Richard Owczarzy

Biopolymers, 2006, Vol. 82, No. 3, pp 199-221.

Studies of DNA dumbbells VIII. Melting analysis of DNA dumbbells with dinucleotide repeat stem sequences

Kathleen E. Mandell, Peter M. Vallone, Richard Owczarzy, Peter V. Riccelli, and Albert S. Benight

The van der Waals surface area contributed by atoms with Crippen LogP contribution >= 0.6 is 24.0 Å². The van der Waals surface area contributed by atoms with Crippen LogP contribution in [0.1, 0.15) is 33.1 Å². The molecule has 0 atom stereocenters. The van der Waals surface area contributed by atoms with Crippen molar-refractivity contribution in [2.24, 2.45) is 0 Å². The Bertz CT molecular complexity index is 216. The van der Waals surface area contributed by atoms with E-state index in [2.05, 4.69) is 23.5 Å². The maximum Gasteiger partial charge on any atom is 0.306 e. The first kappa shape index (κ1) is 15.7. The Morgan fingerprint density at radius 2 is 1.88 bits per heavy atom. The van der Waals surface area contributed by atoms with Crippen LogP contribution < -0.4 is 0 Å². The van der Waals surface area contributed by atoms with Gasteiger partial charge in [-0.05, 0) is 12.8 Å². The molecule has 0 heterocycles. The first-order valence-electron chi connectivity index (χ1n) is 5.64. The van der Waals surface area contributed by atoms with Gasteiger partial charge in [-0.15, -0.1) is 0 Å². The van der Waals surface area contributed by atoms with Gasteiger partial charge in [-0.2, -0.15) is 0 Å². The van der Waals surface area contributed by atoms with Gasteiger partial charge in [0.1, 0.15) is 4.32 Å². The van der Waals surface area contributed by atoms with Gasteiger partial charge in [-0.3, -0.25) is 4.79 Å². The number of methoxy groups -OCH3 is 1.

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Melting curves and circular dichroism spectra were measured for a number of DNA dumbbell and linear molecules containing dinucleotide repeat sequences of different lengths. To study effects of different sequences on the melting and spectroscopic properties, six DNA dumbbells whose stems contain the central sequences (AA)10, (AC)10, (AG)10, (AT)10, (GC)10, and (GG)10 were prepared. These represent the minimal set of 10 possible dinucleotide repeats. To study effects of dinucleotide repeat length, dumbbells with the central sequences (AG)n, n = 5 and 20, were prepared. Control molecules, dumbbells with a random central sequence, (RN)n, n = 5, 10, and 20, were also prepared. The central sequence of each dumbbell was flanked on both sides by the same 12 base pairs and T4 end-loops. Melting curves were measured by optical absorbance and differential scanning calorimetry in solvents containing 25, 55, 85, and 115 mM Na+. CD spectra were collected from 20 to 45oC and [Na+] from 25 to 115 mM. The spectral database did not reveal any apparent temperature dependence in the pretransition region. Analysis of the melting thermodynamics evaluated as a function of Na+ provided a means for quantitatively estimating the counterion release with melting for the different sequences. Results show a very definite sequence dependence, indicating the salt-dependent properties of duplex DNA are also sequence dependent. Linear DNA molecules containing the (AG)n and (RN)n, sequences, n = 5, 10, 20, and 30, were also prepared and studied. The linear DNA molecules had the exact sequences of the dumbbell stems. That is, the central repeat sequence in each linear duplex was flanked on both sides by the same 12-bp sequence. Melting and CD studies were also performed on the linear DNA molecules. Comparison of results obtained for the same sequences in dumbbell and linear molecular environments reveals several interesting features of the interplay between sequence-dependent structural variability, sequence length, and the unconstrained (linear) or constrained (dumbbell) molecular environments

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